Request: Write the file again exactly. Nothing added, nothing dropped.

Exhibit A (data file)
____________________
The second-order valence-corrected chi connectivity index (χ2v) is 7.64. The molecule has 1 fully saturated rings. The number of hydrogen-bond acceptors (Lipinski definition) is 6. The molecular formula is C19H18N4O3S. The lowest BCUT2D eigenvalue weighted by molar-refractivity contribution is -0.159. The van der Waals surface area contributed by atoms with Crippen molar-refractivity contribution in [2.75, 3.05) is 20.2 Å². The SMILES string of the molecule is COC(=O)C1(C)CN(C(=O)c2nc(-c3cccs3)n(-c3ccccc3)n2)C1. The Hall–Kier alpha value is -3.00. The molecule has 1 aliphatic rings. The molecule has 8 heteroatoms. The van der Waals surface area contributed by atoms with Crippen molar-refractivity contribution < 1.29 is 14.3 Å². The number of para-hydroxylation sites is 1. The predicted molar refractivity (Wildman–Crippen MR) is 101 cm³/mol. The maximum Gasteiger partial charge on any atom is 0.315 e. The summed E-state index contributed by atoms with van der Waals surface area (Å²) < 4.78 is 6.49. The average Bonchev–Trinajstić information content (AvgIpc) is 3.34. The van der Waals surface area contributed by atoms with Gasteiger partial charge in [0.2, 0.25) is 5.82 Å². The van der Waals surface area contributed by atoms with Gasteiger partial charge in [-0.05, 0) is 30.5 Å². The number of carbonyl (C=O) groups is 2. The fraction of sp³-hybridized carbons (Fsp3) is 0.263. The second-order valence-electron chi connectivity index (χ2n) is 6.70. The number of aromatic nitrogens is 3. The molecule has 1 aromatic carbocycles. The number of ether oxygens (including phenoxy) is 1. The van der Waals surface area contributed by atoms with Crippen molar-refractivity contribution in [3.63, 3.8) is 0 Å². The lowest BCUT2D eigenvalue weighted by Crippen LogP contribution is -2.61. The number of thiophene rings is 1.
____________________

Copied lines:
The second-order valence-corrected chi connectivity index (χ2v) is 7.64. The molecule has 1 fully saturated rings. The number of hydrogen-bond acceptors (Lipinski definition) is 6. The molecular formula is C19H18N4O3S. The lowest BCUT2D eigenvalue weighted by molar-refractivity contribution is -0.159. The van der Waals surface area contributed by atoms with Crippen molar-refractivity contribution in [2.75, 3.05) is 20.2 Å². The SMILES string of the molecule is COC(=O)C1(C)CN(C(=O)c2nc(-c3cccs3)n(-c3ccccc3)n2)C1. The Hall–Kier alpha value is -3.00. The molecule has 1 aliphatic rings. The molecule has 8 heteroatoms. The van der Waals surface area contributed by atoms with Crippen molar-refractivity contribution < 1.29 is 14.3 Å². The number of para-hydroxylation sites is 1. The predicted molar refractivity (Wildman–Crippen MR) is 101 cm³/mol. The maximum Gasteiger partial charge on any atom is 0.315 e. The summed E-state index contributed by atoms with van der Waals surface area (Å²) < 4.78 is 6.49. The average Bonchev–Trinajstić information content (AvgIpc) is 3.34. The van der Waals surface area contributed by atoms with Gasteiger partial charge in [0.2, 0.25) is 5.82 Å². The van der Waals surface area contributed by atoms with Gasteiger partial charge in [-0.05, 0) is 30.5 Å². The number of carbonyl (C=O) groups is 2. The fraction of sp³-hybridized carbons (Fsp3) is 0.263. The second-order valence-electron chi connectivity index (χ2n) is 6.70. The number of aromatic nitrogens is 3. The molecule has 1 aromatic carbocycles. The number of ether oxygens (including phenoxy) is 1. The van der Waals surface area contributed by atoms with Crippen molar-refractivity contribution in [3.63, 3.8) is 0 Å². The lowest BCUT2D eigenvalue weighted by Crippen LogP contribution is -2.61. The number of thiophene rings is 1.